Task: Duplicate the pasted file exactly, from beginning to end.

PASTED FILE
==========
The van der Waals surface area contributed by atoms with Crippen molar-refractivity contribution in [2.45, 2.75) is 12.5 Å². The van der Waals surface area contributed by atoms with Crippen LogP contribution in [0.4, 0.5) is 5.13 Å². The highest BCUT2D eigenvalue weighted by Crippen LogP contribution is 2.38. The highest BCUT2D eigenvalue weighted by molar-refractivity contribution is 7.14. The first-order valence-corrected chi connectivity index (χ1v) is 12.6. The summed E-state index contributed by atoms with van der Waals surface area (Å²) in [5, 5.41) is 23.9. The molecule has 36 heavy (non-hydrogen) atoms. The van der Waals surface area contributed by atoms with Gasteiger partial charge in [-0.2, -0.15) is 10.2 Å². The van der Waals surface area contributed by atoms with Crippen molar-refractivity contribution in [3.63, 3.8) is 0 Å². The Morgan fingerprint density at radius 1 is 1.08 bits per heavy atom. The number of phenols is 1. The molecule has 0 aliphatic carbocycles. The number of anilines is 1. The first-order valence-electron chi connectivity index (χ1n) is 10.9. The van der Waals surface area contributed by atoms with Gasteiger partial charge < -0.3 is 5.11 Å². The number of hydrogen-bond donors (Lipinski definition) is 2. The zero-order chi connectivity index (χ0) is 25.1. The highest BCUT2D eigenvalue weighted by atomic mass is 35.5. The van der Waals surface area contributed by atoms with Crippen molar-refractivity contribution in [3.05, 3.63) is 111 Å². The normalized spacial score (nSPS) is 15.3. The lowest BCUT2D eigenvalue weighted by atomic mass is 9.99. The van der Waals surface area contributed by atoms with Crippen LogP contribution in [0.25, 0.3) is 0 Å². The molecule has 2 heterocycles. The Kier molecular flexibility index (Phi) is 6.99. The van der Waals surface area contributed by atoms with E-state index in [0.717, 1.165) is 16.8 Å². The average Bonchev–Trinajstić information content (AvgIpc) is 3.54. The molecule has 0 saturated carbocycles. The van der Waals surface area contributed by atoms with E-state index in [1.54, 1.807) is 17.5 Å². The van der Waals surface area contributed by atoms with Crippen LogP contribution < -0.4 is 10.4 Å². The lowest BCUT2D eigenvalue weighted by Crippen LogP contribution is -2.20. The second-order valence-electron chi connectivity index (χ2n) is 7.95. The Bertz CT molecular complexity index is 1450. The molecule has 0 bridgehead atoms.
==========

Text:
The van der Waals surface area contributed by atoms with Crippen molar-refractivity contribution in [2.45, 2.75) is 12.5 Å². The van der Waals surface area contributed by atoms with Crippen LogP contribution in [0.4, 0.5) is 5.13 Å². The highest BCUT2D eigenvalue weighted by Crippen LogP contribution is 2.38. The highest BCUT2D eigenvalue weighted by molar-refractivity contribution is 7.14. The first-order valence-corrected chi connectivity index (χ1v) is 12.6. The summed E-state index contributed by atoms with van der Waals surface area (Å²) in [5, 5.41) is 23.9. The molecule has 36 heavy (non-hydrogen) atoms. The van der Waals surface area contributed by atoms with Gasteiger partial charge in [-0.2, -0.15) is 10.2 Å². The van der Waals surface area contributed by atoms with Crippen molar-refractivity contribution in [3.63, 3.8) is 0 Å². The Morgan fingerprint density at radius 1 is 1.08 bits per heavy atom. The number of phenols is 1. The molecule has 0 aliphatic carbocycles. The number of anilines is 1. The first-order valence-electron chi connectivity index (χ1n) is 10.9. The van der Waals surface area contributed by atoms with Gasteiger partial charge < -0.3 is 5.11 Å². The number of hydrogen-bond donors (Lipinski definition) is 2. The zero-order chi connectivity index (χ0) is 25.1. The highest BCUT2D eigenvalue weighted by atomic mass is 35.5. The van der Waals surface area contributed by atoms with Crippen molar-refractivity contribution in [3.05, 3.63) is 111 Å². The normalized spacial score (nSPS) is 15.3. The lowest BCUT2D eigenvalue weighted by atomic mass is 9.99. The van der Waals surface area contributed by atoms with Crippen LogP contribution in [0.25, 0.3) is 0 Å². The molecule has 2 heterocycles. The Kier molecular flexibility index (Phi) is 6.99. The van der Waals surface area contributed by atoms with E-state index in [0.717, 1.165) is 16.8 Å². The average Bonchev–Trinajstić information content (AvgIpc) is 3.54. The molecule has 0 saturated carbocycles. The van der Waals surface area contributed by atoms with E-state index in [1.54, 1.807) is 17.5 Å². The van der Waals surface area contributed by atoms with Crippen LogP contribution < -0.4 is 10.4 Å². The lowest BCUT2D eigenvalue weighted by Crippen LogP contribution is -2.20. The second-order valence-electron chi connectivity index (χ2n) is 7.95. The Bertz CT molecular complexity index is 1450. The molecule has 0 bridgehead atoms.